But back to Ken’s main point, and here we have to turn to the opening words of the Tao te Ching:

The Tao that can be defined is not the real Tao.
The name that can be named is not the real Name.1Translated by George Cronk, in Readings in Philosophy: Eastern and Western Sources.

Try this on for size:

The word that can be defined is not the real Word.
The logos that can be defined is not the true Logos.

Most Christians, as Ken Leong found out, will laugh at this. But anyone who has spent some time with the mystics will nod in recognition.

From Evagrius, to Pseudo-Dionysius, to Richard of St. Victor, to The Cloud of Unknowing, to St. John of the Cross, all the way down to Bruno Barnhart and Ramon Panikkar in our time: generation after generation, the mystics have recognized that God ushers us into the abyss, the brink of mystery, the place where language simply stops working and only silence can teach us who God truly is.

When we enter the silence, in the wordless adoration of contemplative prayer, we may (by grace) catch a glimpse of this God-who-cannot-be-defined. We may, by grace, encounter the Word who cannot be spoken.

And if nothing else, we just might come to grips with the fact that the blind spot is there, and as soon as we start thinking and talking again, it’s back online.

Which is why we need the grace of contemplation in our lives, each and every day.

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Carl McColman
Soul Friend and Storyteller. Lay Cistercian, Catechist, Author, Blogger, Podcaster, Speaker, Teacher, Retreat Leader.


  1. I enjoyed this article….I recently read (slowly, I have to admit…lol) a translation of the Tao and I did see a lot of “Christian” ideas in it! Inter spirituality, Carl, opens up some wonderful vistas!

  2. I think we need to be cautious here because we are dealing with two totally different philosophical/religious systems here. There is a tendency to input meanings or value from one system into the other and to redact our understanding to fit one system into the other.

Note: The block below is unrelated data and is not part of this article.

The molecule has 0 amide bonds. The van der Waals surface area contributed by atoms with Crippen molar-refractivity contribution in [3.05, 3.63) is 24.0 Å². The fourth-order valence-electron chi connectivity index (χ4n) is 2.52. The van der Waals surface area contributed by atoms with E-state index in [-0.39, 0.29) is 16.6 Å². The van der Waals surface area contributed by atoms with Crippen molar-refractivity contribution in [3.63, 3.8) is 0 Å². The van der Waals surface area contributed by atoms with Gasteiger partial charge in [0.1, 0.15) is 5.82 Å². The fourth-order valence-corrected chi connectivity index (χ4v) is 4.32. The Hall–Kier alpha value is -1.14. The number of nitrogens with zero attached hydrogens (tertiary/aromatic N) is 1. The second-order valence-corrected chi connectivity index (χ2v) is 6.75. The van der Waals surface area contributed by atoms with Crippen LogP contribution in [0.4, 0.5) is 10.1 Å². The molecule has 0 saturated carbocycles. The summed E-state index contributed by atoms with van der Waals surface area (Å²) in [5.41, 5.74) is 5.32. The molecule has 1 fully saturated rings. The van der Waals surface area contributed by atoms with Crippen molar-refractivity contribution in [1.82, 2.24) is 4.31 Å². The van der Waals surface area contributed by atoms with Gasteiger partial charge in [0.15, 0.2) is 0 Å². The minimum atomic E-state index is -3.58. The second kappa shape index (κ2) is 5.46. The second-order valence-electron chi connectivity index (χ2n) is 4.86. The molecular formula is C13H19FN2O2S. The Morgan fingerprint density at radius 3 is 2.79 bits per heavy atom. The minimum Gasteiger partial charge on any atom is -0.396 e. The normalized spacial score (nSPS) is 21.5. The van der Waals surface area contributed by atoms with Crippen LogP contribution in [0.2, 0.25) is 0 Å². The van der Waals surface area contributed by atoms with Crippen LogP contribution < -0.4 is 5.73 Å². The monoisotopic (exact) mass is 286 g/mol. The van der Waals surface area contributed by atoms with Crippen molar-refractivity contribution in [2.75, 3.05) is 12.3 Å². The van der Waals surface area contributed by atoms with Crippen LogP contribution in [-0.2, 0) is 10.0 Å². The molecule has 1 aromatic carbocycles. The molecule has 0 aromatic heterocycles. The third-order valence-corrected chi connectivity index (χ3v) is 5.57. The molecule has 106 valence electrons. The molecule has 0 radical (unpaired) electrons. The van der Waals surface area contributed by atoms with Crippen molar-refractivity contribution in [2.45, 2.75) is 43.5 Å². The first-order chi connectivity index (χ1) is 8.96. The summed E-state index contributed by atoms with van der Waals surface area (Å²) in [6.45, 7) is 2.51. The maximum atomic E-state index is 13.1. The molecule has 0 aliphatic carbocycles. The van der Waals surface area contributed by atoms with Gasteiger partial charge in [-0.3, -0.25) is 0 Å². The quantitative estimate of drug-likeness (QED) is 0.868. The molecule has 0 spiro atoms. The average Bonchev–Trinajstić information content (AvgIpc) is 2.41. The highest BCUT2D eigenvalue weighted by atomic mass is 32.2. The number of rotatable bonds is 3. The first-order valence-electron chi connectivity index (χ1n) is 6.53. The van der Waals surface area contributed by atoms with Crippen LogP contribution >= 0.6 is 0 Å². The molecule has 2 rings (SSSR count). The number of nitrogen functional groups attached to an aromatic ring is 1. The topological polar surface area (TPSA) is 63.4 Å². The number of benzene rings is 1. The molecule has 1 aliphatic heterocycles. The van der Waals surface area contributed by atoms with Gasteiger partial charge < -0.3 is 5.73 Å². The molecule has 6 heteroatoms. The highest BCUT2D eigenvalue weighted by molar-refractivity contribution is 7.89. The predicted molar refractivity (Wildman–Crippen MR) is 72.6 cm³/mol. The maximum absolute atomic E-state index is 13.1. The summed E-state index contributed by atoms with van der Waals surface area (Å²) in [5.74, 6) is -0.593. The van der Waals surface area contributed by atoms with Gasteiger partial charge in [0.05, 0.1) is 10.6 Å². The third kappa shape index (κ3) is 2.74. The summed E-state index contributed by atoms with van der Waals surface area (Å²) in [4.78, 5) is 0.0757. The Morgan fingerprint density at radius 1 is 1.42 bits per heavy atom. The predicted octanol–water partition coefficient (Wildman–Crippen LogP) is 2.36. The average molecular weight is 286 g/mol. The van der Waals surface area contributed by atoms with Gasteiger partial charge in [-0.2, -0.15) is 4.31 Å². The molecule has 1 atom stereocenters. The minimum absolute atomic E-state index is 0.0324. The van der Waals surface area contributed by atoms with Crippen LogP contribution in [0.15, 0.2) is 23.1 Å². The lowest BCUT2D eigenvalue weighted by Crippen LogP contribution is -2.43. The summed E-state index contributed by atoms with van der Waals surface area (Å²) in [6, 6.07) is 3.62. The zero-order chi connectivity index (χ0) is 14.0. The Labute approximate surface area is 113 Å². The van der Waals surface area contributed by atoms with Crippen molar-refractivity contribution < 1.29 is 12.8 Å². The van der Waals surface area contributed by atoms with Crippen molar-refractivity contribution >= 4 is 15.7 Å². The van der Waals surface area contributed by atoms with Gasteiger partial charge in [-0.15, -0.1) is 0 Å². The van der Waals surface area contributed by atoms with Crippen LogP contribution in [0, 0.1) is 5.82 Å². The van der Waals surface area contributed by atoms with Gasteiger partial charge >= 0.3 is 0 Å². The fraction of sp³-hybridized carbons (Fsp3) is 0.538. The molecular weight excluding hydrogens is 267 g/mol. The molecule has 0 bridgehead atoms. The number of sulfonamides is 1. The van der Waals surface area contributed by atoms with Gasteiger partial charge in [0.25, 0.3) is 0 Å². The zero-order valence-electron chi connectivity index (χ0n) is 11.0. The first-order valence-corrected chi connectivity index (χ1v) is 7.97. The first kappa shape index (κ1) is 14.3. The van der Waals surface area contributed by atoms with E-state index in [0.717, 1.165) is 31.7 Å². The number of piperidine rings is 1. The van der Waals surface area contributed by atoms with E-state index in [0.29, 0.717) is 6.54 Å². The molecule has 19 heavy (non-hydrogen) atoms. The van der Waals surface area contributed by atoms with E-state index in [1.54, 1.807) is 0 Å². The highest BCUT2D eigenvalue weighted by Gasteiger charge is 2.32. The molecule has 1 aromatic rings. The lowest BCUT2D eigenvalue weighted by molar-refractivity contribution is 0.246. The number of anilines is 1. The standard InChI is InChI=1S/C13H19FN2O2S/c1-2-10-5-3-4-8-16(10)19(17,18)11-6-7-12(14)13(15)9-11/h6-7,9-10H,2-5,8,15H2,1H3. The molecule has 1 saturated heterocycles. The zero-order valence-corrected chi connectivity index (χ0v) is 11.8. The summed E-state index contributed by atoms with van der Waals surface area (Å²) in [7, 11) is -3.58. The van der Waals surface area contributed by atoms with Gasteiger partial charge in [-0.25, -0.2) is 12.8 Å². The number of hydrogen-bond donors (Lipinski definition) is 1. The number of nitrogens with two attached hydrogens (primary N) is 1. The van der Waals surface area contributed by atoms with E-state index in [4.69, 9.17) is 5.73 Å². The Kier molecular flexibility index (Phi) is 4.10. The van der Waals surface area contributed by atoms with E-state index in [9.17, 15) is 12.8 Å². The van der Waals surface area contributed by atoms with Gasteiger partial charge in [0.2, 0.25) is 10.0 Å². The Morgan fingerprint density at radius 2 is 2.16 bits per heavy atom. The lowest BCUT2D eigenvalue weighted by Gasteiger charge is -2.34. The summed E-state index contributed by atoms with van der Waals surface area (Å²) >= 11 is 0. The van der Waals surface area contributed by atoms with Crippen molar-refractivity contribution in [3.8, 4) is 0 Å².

1. I agree with you, Alex. Care and caution serve us well whenever we attempt to be in conversation with those whose cultures and languages are so different from our own. It’s dangerous to engage in interfaith dialogue sloppily or mindlessly. And yet I think it’s even more dangerous not to engage in the conversation at all.

  3. “When a foolish man hears of the Tao,
    He laughs out loud.
    If he didn’t laugh,
    It wouldn’t be the Tao.”
    – Lao Tzu, Tao Te Ching
    (Stephen Mitchell trans.)

    1. Thanks for this quote, Phil. (I love the Stephen Mitchell translation very much–both for its poetic touch and its lucidity).

  4. As an Interfaith Minister and mystic, I applaud your openness to the similarities between many faiths. I love the Tao Te Ching – it is one of the most profound books ever written, IMO. Yes, there are numerous similarities to Christian mysticism – but perhaps not so much to Christian evangelicalism. (It is hard to pour a new idea into a vessel that is already full.) In a church class, while explaining the similarity of Christ to Tao, I used John 14:6, “I am the Tao, the truth, and the light. No one can come to the Father except through the Tao.” to expand their thinking. But I love your connection to Logos, and I agree with you that it is past time for a broader Christian understanding of God. I’m looking forward to reading more of your work. Blessings!